Switching Supplies for Amplifiers


There are a few switching power supply topologies that are particularly important for audio amplifiers – each with its set of advantages and disadvantages:


The flyback tends to be the least expensive of the switching supply types, as it uses only one negative rail-referenced switch.  It also lends itself well to multiple regulated rails, so it makes for a very nice auxiliary supply in an amplifier.  This type of switching supply is generally not used as the main supply for audio amplifiers for these reasons:

• All transferred energy must be stored in the core
• The switching is usually hard switching, which may present issues for audio performance
• Use of a single switch also limits the maximum power


The push-pull makes use of two switches that are both negative rail-referenced.  This type of supply is very useful for car audio amplifier power supplies.  It generally sees little, if any, use in mains-powered audio amplifiers.


The half-bridge uses two switches as does the push-pull, however one of the switches is not referenced to the negative rail, instead it is “floating”.  This complicates the drive requirements somewhat, however there are significant benefits:

• Resonant switching is easily achieved for higher efficiency and lower system noise
• Resonant transitions are automatically clamped at the rails, so energy due to magnetizing/leakage inductance is recycled
• Maximum use is made of the transformer core and windings


A full-bridge supply is essentially a combination of two half-bridge supplies with the switch timing adjusted accordingly (i.e. alternating).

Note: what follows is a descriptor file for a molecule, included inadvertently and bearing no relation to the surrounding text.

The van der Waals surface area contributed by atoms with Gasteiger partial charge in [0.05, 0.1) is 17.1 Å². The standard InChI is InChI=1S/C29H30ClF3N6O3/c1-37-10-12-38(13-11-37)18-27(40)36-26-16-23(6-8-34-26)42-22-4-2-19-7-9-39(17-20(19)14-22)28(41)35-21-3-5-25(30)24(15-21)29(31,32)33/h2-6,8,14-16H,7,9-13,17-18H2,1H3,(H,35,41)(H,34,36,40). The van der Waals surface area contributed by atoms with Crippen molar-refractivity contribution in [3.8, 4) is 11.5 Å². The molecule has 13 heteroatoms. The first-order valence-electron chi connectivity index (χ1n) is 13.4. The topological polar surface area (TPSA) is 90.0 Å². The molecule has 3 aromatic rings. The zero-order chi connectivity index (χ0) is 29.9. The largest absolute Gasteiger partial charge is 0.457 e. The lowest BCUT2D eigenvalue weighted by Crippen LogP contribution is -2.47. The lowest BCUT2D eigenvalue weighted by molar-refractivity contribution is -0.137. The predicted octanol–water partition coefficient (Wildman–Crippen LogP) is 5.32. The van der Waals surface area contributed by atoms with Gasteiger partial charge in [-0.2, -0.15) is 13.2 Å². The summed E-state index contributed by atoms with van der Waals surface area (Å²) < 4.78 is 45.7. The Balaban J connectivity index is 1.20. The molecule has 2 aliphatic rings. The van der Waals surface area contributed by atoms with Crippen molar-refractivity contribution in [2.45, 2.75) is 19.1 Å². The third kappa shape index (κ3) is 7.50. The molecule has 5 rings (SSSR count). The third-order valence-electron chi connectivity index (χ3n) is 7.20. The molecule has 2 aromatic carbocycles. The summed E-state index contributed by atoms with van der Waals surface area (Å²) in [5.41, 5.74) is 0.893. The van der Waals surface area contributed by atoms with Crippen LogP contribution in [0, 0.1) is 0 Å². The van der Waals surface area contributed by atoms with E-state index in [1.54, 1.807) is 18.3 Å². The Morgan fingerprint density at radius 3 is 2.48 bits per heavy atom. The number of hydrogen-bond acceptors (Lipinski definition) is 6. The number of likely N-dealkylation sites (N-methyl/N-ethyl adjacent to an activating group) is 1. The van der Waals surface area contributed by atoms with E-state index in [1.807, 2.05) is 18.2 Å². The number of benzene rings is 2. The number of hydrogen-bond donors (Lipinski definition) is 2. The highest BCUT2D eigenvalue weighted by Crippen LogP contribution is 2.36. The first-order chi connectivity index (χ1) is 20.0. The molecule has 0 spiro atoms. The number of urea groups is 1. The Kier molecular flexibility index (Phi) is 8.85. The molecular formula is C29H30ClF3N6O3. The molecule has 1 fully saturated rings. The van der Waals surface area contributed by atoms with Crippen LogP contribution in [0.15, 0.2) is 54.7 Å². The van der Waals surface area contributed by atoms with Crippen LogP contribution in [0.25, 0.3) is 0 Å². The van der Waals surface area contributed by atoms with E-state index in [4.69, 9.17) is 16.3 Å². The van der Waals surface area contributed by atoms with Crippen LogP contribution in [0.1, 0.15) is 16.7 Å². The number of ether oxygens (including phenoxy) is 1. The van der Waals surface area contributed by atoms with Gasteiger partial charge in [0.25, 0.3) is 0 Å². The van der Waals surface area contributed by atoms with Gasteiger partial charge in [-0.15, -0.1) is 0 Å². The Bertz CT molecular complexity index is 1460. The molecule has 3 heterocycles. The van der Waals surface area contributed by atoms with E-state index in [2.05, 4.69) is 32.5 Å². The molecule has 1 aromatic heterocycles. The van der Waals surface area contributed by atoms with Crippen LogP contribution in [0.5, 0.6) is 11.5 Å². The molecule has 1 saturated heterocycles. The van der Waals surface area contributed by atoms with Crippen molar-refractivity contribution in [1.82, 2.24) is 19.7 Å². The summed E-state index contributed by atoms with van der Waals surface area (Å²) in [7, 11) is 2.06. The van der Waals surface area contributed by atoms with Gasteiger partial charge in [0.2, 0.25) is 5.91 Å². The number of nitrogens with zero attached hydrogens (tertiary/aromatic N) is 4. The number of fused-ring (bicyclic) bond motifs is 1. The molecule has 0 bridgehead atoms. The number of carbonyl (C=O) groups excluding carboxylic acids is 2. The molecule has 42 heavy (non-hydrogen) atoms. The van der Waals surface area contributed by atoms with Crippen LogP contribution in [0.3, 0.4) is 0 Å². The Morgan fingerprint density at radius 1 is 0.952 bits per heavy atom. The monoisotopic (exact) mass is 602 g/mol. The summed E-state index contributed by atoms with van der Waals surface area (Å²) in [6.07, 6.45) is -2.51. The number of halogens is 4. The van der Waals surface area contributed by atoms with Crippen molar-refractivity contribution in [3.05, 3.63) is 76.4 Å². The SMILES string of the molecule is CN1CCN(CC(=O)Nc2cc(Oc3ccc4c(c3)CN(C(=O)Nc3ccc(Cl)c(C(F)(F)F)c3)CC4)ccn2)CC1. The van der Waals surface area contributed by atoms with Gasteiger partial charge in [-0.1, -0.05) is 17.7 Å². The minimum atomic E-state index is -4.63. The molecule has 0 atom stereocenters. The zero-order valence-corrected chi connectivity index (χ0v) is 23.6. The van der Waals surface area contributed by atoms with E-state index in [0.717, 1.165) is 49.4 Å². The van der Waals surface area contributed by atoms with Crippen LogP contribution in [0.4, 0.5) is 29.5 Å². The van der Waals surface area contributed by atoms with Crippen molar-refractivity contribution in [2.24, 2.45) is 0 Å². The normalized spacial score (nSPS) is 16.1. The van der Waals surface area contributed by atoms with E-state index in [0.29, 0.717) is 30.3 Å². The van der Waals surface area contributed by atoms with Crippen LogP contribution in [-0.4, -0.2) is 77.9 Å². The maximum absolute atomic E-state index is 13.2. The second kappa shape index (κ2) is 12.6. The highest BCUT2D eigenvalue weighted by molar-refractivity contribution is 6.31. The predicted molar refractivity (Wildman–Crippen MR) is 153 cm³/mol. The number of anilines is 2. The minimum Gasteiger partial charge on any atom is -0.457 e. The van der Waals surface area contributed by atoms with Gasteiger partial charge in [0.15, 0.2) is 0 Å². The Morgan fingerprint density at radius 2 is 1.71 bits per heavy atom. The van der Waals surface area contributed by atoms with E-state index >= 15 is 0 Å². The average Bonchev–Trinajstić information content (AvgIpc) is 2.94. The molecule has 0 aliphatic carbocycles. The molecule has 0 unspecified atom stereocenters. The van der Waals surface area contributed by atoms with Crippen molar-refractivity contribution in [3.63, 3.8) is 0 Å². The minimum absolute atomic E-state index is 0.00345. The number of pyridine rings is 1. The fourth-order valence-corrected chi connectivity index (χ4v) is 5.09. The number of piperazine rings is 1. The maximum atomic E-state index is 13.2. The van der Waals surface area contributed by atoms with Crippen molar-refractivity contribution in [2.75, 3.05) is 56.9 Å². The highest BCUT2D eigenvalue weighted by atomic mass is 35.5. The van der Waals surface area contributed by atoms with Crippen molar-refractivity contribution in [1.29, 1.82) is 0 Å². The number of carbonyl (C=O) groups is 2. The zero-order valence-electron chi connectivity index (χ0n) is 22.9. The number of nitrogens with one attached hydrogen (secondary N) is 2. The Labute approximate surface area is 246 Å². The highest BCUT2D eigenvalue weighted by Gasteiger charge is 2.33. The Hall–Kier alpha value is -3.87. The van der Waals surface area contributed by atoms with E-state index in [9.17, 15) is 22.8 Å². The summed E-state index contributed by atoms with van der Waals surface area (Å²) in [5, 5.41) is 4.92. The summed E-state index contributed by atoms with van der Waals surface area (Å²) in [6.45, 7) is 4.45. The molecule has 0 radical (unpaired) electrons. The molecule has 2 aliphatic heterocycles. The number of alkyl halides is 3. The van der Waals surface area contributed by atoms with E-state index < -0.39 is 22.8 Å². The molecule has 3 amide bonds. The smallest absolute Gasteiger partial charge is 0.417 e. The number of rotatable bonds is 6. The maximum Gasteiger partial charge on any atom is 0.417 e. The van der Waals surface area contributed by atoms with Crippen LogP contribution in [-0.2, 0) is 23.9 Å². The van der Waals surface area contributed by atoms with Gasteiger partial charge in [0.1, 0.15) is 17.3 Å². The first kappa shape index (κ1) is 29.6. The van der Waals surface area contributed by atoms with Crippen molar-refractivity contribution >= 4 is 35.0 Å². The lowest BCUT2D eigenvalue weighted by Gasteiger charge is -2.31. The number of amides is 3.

There is one interesting variation of the full-bridge supply that allows for both resonant switching and output voltage regulation – this is the phase shifted full-bridge.  It achieves zero-voltage switching (ZVS) which is ideal for MOSFET type switches.  One important detail is that the MOSFETs must have fast intrinsic body diodes or the supply can suffer from reliability issues with light loads.

Power Factor Correction

Power factor correction (PFC) is starting to find its way into amplifier power supplies.  It is not a power supply per se, as it provides no galvanic isolation, rather it is an additional stage that is placed before the main power supply (e.g. half-bridge, full-bridge, etc.)  There are benefits to using a PFC front end:

• Maximized utilization of a given ac service (i.e. unity power factor)
• Universal input (85Vac-265Vac) with a regulated bus voltage
• Higher bus voltage (~400Vdc) for greater bus capacitor energy density

Unfortunately, TANSTAAFL applies and a PFC front end suffers from these downsides:

• Reduced system efficiency (e.g. if the system efficiency is 85% without the PFC and the PFC itself is 85%, then the net efficiency with the PFC is 72%)
• Reduced system reliability (all the power flows through this stage and it is usually a hard-switched topology)
• Possibility of increased EMI and system noise due to high power hard switching

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